Designing jewelry is similar to painting a masterpiece - the paint and canvas only come to life with the stroke of a master.
A great jewelry designer releases the spirit hidden in the stones. The effect is much more powerful then when the items are set individually, as the masterpiece is much greater than the sum of its parts. This is not only the case with fancy color diamonds but also when precious and semi-precious stones are used together.
The classical example of this, and my most admired piece of jewelry, is the Tutti Frutti bracelet by Cartier.
LEIBISH 2014 JCK Jewelers’ Choice award winner for Jewelry Design, the multicolor bracelet containing 54 carats of rose cut diamonds
The combination of materials and colors of both bracelets is mesmerizing.
Chavi and Omna working on a new line of jewelry
The Duchess of Windsor’s famous Flamingo Brooch was sold for £1.7 million in 2010. The rubies and sapphires Cartier used were provided by the Duchess of Windsor. The stones in fact have a marginal value of only a few thousand dollars - however, the item was sold for nearly $2.5 million!
Many of Cartier’s masterpieces were designed by Toussaint.
What makes the value of a piece of jewelry so much higher that the stones and gold used to create it?
Obviously if a necklace belonged to Elizabeth Taylor or a ring was given as an engagement ring to Grace Kelly, it adds to its value dramatically.
When the Cartier brand name is paired with that of the Duchess of Windsor it lifts the value of the jewelry impressively. But that is not the only reason that people are willing to pay such a high price. The fact is that the stroke of a master breathes life into the stones. An exceptional piece of jewelry tells a story and releases the spirit of the stones to captivate the audience.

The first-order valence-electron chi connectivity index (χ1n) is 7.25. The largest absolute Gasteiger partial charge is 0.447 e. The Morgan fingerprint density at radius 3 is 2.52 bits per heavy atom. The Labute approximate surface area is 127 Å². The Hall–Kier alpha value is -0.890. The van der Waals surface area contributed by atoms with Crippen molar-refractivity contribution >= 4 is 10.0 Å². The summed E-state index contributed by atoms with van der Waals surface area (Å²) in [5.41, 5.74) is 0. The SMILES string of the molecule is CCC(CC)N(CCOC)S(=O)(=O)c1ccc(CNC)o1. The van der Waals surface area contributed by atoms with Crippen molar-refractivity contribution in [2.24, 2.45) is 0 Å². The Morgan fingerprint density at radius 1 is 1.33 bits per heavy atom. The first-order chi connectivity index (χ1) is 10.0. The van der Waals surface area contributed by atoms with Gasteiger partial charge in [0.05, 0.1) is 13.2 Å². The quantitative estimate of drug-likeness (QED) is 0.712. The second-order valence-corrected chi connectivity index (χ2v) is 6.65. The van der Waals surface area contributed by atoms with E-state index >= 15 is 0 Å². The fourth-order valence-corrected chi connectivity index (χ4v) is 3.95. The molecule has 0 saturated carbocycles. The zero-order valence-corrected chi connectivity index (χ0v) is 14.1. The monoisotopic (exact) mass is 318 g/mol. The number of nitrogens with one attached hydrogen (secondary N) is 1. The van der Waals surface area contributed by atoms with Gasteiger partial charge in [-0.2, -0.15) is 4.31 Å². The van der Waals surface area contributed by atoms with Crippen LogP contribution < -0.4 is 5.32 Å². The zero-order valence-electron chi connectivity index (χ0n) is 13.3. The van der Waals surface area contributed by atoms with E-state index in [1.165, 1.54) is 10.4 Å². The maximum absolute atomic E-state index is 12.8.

The Flamingo Brooch is telling the story of the twice-divorced American lady, Wallis Simpson, who was colorful and boisterous, standing out from the crowd like a flamingo.
The first "Panther" motif integrated in jewelry was in 1914. It was no more than simple onyx spots. However, just three years later it had grown into a complete animal - a wild, powerful, yet graceful cat. Louis Cartier put it on a vanity case designed for an inspiring woman he had just met, Jeanne Toussaint. She became a close colleague and, with her love of flowers and animals, she significantly developed the panther theme at Cartier. Now beautifully expressed in three dimensions, the panther enchanted leading clients like the Duchess of Windsor. It became the emblem of Cartier.
This onyx-and-diamond bracelet designed, with the Duke’s encouragement, in the form of a panther by Jeanne Toussaint for Cartier in 1952. It fetched £4.5 million with fees at auction in 2010.
LEIBISH designer, Chavi Itzhakov, uses a pastel color combination of green and pink diamonds.
A couple of Chavi's pastel designs
Just recently, a jewelry designer named Omna joined our team and started to design fabulous jewelry pieces with us! She uses fancy color diamonds combined with precious stones for a breathtaking combination of style, color, artistry. Here are just a few of the designs that she has conceptualized thus far:
What do you think of our new designs?
Leibish Polnauer, President and Founder of LEIBISH Fancy Color Diamonds